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Matt – e – yah – shick. That’s how you pronounce Dr. Marek Matyjasik’s last name, the first skill students at Warsaw University will have to practice when he travels there early next year as Weber State University’s 11th Fulbright Scholar in the past 20 years.

It won’t be the first time Matyjasik has been to Warsaw University; in fact, it’s somewhat of a homecoming for him. An alumnus, Matyjasik received his Master’s of Science degree from Warsaw University and taught there as a teaching assistant for four years.

During that time, Matyjasik worked as part of the Underground Solidarity Movement, saw the fall of communism in Poland and helped craft some of the democratic practices at Warsaw University. Matyjasik is excited to see the results of one of the world’s first democratic experiments years later, one that he took part in.

“I’m closing this chapter from 32 years ago,” Matyjasik said.

Matyjasik teaches in the Earth and Environmental Sciences Department at WSU and also serves as the adviser for the Applied Environmental Geosciences major. His research interests primarily focus on water, which he sees as a part of all earth sciences. He describes his interest stemming from both idealism and practicality.

“Water is something we all need,” Matyjasik said. “But there’s also a lot of beauty to water: the clarity of it, the sound of running water. It has a poetic vision to it.”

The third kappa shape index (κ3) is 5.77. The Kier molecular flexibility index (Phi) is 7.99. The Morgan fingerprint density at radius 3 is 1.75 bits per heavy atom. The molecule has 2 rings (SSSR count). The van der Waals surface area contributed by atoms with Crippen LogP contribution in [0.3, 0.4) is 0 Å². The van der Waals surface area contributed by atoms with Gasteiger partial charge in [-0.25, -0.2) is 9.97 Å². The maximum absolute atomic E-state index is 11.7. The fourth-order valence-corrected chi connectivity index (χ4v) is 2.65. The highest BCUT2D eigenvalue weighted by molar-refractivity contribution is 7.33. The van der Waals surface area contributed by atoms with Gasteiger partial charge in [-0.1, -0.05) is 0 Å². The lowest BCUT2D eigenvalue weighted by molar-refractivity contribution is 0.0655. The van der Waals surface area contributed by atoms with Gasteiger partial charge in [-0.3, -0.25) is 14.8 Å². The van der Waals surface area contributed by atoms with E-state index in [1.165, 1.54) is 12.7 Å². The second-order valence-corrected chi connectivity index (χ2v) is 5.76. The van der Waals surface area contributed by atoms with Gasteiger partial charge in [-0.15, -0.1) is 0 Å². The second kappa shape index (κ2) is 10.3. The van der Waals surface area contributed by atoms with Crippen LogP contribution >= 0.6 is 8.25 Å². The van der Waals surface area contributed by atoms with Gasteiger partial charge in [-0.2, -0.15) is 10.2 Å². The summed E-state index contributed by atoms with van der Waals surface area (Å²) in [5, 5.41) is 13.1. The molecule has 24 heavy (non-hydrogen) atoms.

One of Matyjasik’s students, Saige Carter, who is currently in Matyjasik’s groundwater class, said Matyjasik’s enthusiasm for teaching stood out to her.

“You can tell he really loves it,” Carter said. “He thanks students for coming to class.”

Matyjasik sees teachers’ most important role as serving students to the best of their ability, which is why he appreciates the Earth and Environmental Sciences Department’s commitment to quality teaching, department-wide.

In fact, a commitment to quality teaching is in chair of the Earth and Environmental Sciences department Dr. Richard Ford’s statement to new majors.

Ford valued Matyjasik’s pursuit of the Fulbright Scholarship because department majors enter a small, interconnected world in the workforce. That international experience Matyjasik brings back from Poland will help facilitate students’ interconnectedness at WSU.

To help best serve future students, Matyjasik helped secure a highly-competitive grant funding scholarships to underrepresented students. Matyjasik also described the grant including a summer bridge program, which takes recently-graduated high school students to national parks around the state. Matyjasik is enthusiastic about the chance for students to see places they never would have otherwise.

“We really care about the success of our students,” Matyjasik said.

Dr. Ford further emphasized the aspect of the grant that creates cohorts among the students once they come to WSU, ideally as department majors.

“We’re taking the idea of a learning community very seriously,” Ford said.

That care is part of the reason Matyjasik applied for the Fulbright Scholarship in the first place. The program emphasizes collaborative learning; for him, the collaborative learning is a natural part of being a scientist. Of course, learning other teaching methods will help him achieve his primary goal, as well.